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Mat-Su Regional Medical Center increases ICU capacity to treat additional COVID-19 patients

Published: Oct. 7, 2021 at 4:14 PM AKDT|Updated: Oct. 7, 2021 at 6:41 PM AKDT
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ANCHORAGE, Alaska (KTUU) - Mat-Su Regional Medical Center has increased its ICU capacity to treat more COVID-19 patients. The hospital says that out of 94 patients being treated there, 41 have COIVD-19 and 85% of those patients are not vaccinated.

“Absolutely it would be impacting our numbers,” Alan Craft, director of marketing and public relations at the hospital, said about the low numbers of people in the Matanuska-Susitna Borough who are vaccinated.

Craft says the hospital’s typical ICU capacity is 14, but another area of the hospital is also being used for COVID-19 patients. He said Mat-Su Regional has had as many as 22 ICU patients during the current surge, and that the hospital has the ability to extend its ICU capacity beyond that.

“These patients are sicker than patients we typically see in previous years,” Craft said. “For example our average length of stay in the ICU for an ICU patient would be probably around six days. Now we’re seeing the stays of patients 13, 14, 21, 28 days.”

According to the Alaska Department of Health and Social Services coronavirus response hub, 83 people in the Mat-Su have died with COVID-19. Since the pandemic began in Alaska in March 2020, the state has reported a total 569 Alaska resident deaths and 21 nonresident deaths that have been related to COVID-19.

COVID-19 vaccination rates vary widely across the state but remain low especially in the conservative areas such as the Valley, which is roughly the size of West Virginia. The state’s vaccine monitoring dashboard shows 41.4% of eligible residents there are fully vaccinated, and 46.5% have gotten an initial vaccine shot. The Mat-Su is the least vaccinated of Alaska’s major regions, according to the state health department.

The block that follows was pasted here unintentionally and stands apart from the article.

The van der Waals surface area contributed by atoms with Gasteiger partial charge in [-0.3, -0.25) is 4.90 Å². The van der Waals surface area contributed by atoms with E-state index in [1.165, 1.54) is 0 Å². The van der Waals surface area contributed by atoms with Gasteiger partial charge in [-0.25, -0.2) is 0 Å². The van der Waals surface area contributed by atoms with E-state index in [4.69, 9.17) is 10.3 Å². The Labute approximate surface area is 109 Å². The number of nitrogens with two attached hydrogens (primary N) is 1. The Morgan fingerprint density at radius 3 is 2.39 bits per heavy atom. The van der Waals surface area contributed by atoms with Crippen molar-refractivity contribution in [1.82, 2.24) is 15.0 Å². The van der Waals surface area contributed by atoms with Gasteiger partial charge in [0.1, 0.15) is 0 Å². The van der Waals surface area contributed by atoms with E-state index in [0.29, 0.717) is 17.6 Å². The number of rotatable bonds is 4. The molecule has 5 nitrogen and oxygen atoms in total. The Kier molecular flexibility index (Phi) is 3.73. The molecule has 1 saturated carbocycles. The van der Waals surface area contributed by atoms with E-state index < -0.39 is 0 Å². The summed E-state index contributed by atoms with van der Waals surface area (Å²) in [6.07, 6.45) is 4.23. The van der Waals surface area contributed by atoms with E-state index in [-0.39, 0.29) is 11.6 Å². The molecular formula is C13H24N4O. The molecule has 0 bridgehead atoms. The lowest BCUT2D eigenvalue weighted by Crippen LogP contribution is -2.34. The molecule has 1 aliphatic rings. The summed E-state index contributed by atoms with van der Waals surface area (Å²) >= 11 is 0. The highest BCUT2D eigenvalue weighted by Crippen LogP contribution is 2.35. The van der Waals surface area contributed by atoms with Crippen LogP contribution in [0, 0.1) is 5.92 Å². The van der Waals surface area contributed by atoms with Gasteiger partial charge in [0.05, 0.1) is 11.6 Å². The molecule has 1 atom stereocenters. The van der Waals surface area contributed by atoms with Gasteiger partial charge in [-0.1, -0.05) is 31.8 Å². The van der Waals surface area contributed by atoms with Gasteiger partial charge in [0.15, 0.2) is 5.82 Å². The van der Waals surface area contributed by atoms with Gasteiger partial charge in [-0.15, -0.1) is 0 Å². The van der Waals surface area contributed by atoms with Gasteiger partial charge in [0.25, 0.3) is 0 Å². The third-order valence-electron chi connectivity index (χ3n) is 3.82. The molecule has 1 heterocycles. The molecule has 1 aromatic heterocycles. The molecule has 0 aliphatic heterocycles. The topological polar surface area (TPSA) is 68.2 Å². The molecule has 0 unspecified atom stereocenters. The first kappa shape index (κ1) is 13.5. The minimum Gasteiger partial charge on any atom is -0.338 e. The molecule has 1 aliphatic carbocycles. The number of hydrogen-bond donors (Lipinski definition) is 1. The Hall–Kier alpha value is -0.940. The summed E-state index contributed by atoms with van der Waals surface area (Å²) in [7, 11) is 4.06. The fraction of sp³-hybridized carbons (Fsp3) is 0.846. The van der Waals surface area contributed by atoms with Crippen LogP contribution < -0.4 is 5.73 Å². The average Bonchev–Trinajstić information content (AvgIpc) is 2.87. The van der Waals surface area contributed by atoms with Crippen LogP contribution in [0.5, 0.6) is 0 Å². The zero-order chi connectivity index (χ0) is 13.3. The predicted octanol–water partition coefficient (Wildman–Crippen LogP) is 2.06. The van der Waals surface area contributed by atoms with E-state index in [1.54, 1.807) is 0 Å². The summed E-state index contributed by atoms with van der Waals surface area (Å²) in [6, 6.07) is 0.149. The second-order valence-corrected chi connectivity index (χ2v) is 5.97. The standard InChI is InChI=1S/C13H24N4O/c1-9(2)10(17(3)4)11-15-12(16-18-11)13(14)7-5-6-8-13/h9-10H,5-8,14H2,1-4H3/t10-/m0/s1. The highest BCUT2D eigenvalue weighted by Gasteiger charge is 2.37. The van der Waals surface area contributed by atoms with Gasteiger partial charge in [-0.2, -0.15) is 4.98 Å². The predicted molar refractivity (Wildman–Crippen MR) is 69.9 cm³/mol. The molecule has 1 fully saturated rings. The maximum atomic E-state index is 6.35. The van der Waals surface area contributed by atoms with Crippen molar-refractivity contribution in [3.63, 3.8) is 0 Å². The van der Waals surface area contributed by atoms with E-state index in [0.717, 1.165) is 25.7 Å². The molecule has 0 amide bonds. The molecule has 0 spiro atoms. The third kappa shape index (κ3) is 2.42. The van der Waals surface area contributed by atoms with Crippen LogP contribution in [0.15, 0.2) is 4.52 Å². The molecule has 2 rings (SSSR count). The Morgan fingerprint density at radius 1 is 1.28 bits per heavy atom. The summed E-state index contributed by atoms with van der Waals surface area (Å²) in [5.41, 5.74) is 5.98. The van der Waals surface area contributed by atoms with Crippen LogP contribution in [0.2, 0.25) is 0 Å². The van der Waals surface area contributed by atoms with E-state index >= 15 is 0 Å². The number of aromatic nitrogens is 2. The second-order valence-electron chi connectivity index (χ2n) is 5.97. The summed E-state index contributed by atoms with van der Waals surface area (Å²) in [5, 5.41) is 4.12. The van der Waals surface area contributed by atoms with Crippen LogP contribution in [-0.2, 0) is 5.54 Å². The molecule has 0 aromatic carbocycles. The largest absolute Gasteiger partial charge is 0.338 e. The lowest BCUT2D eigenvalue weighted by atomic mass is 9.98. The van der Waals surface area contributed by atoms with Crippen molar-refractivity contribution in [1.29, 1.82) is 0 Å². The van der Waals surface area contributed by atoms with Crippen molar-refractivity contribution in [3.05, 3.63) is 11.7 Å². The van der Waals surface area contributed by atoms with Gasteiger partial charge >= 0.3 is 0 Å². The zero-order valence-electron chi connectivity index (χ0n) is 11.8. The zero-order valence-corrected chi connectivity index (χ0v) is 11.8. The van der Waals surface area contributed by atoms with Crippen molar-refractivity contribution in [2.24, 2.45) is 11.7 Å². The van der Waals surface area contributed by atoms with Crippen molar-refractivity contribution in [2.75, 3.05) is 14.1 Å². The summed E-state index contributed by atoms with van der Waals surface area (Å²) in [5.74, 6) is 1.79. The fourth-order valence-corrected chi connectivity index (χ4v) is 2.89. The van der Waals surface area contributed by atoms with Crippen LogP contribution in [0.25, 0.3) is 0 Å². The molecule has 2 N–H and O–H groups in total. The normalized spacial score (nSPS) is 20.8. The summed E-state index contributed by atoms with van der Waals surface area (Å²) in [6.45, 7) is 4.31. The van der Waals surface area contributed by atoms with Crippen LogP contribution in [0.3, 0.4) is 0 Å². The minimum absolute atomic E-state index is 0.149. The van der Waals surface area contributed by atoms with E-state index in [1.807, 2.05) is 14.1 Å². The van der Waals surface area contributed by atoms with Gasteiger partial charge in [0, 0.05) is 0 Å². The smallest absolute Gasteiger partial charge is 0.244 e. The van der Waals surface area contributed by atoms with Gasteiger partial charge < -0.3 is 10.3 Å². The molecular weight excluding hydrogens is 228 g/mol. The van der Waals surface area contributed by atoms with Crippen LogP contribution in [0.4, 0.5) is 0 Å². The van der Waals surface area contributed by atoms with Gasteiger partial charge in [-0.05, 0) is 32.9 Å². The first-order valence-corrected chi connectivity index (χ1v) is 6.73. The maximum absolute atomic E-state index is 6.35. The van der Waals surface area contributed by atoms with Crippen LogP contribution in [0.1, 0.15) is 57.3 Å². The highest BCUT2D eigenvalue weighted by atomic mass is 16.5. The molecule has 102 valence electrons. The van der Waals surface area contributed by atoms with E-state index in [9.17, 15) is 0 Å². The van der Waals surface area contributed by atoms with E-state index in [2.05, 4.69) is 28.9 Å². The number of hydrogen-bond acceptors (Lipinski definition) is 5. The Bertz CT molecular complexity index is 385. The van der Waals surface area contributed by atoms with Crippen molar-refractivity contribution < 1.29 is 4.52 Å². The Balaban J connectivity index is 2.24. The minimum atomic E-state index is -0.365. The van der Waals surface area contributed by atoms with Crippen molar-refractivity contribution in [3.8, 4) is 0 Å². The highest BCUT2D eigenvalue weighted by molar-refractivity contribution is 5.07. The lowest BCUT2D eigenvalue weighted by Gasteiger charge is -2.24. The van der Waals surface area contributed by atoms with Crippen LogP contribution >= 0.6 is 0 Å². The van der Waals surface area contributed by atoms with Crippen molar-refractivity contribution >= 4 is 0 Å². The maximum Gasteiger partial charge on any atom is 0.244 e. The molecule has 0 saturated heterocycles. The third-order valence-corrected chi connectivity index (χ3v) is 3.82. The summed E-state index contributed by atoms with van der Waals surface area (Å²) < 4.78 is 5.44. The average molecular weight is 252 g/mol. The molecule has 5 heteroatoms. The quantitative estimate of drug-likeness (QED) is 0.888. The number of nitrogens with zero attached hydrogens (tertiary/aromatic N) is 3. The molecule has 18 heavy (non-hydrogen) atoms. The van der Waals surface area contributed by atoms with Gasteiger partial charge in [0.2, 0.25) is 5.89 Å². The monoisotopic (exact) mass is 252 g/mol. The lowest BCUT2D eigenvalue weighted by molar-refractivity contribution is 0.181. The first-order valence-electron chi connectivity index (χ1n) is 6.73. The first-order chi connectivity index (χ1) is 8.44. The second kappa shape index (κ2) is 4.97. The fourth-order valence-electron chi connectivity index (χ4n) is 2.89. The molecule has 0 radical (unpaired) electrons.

Additionally, Alaska still has the highest rate of new cases per capita in the country.

“That’s a touchy subject in our in our household,” said Etta Weatherup after shopping at the Fred Meyer in Wasilla. “We don’t think the vaccinations are probably safe or functional. I don’t know why it’s escalated the way it has, but we’ve both had COVID and it wasn’t that bad, you know, it was a flu bug.”

Dylan Walker, who was fixing his car in the grocery store parking lot, said he also hasn’t had time to get vaccinated.

“I haven’t caught COVID, I’ve been safe,” Walker said.

According to the state’s hospital data dashboard, 180 people in the state are in the hospital with COVID-19, with 24 adult ICU beds available statewide.

Craft said when the pandemic began, people stayed away from the hospital. This time around, he says people are looking to be treated for other illnesses as well.

“What we’ve been experiencing in this current surge is everybody’s come back to the hospital and on top of that we have those who are in need of care because of COVID,” he said.

Craft said no patients have been turned away and that the hospital is not at its peak for COVID-19 cases.

“Currently we’re not at our heights peak for COVID patients, but we’re extremely high,” he said.

Clarification: This article has been updated to clarify that while Mat-Su Regional Medical Center’s typical ICU capacity is 14, it has the ability to expand ICU capacity beyond caring for 22 patients, the most it has had during this current surge.

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